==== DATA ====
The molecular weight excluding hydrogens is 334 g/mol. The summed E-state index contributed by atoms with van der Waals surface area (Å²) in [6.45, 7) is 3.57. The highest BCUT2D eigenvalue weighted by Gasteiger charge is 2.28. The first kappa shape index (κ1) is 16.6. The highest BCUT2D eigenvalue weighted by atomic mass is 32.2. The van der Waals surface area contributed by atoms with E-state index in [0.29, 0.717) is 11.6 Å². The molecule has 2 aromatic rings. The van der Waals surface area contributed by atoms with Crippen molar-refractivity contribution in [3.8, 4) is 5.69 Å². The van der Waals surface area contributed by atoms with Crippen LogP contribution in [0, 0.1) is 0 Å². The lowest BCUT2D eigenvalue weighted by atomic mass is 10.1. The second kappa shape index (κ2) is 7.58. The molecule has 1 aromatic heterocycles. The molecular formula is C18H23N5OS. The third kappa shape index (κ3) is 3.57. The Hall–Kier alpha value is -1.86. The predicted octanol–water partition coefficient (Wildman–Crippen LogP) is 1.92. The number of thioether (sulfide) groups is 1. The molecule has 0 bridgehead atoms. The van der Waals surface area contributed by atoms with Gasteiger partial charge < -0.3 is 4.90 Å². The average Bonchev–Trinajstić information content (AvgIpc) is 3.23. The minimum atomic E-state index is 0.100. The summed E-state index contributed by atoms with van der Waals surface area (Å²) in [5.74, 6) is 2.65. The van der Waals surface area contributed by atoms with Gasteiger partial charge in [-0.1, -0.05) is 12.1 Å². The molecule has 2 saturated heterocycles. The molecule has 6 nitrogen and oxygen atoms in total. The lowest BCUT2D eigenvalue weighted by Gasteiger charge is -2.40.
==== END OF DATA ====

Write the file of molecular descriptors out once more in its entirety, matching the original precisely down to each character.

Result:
The molecular weight excluding hydrogens is 334 g/mol. The summed E-state index contributed by atoms with van der Waals surface area (Å²) in [6.45, 7) is 3.57. The highest BCUT2D eigenvalue weighted by Gasteiger charge is 2.28. The first kappa shape index (κ1) is 16.6. The highest BCUT2D eigenvalue weighted by atomic mass is 32.2. The van der Waals surface area contributed by atoms with E-state index in [0.29, 0.717) is 11.6 Å². The molecule has 2 aromatic rings. The van der Waals surface area contributed by atoms with Crippen molar-refractivity contribution in [3.8, 4) is 5.69 Å². The van der Waals surface area contributed by atoms with Crippen LogP contribution in [0, 0.1) is 0 Å². The lowest BCUT2D eigenvalue weighted by atomic mass is 10.1. The second kappa shape index (κ2) is 7.58. The molecule has 1 aromatic heterocycles. The molecular formula is C18H23N5OS. The third kappa shape index (κ3) is 3.57. The Hall–Kier alpha value is -1.86. The predicted octanol–water partition coefficient (Wildman–Crippen LogP) is 1.92. The number of thioether (sulfide) groups is 1. The molecule has 0 bridgehead atoms. The van der Waals surface area contributed by atoms with Gasteiger partial charge < -0.3 is 4.90 Å². The average Bonchev–Trinajstić information content (AvgIpc) is 3.23. The minimum atomic E-state index is 0.100. The summed E-state index contributed by atoms with van der Waals surface area (Å²) in [5.74, 6) is 2.65. The van der Waals surface area contributed by atoms with Gasteiger partial charge in [-0.1, -0.05) is 12.1 Å². The molecule has 2 saturated heterocycles. The molecule has 6 nitrogen and oxygen atoms in total. The lowest BCUT2D eigenvalue weighted by Gasteiger charge is -2.40.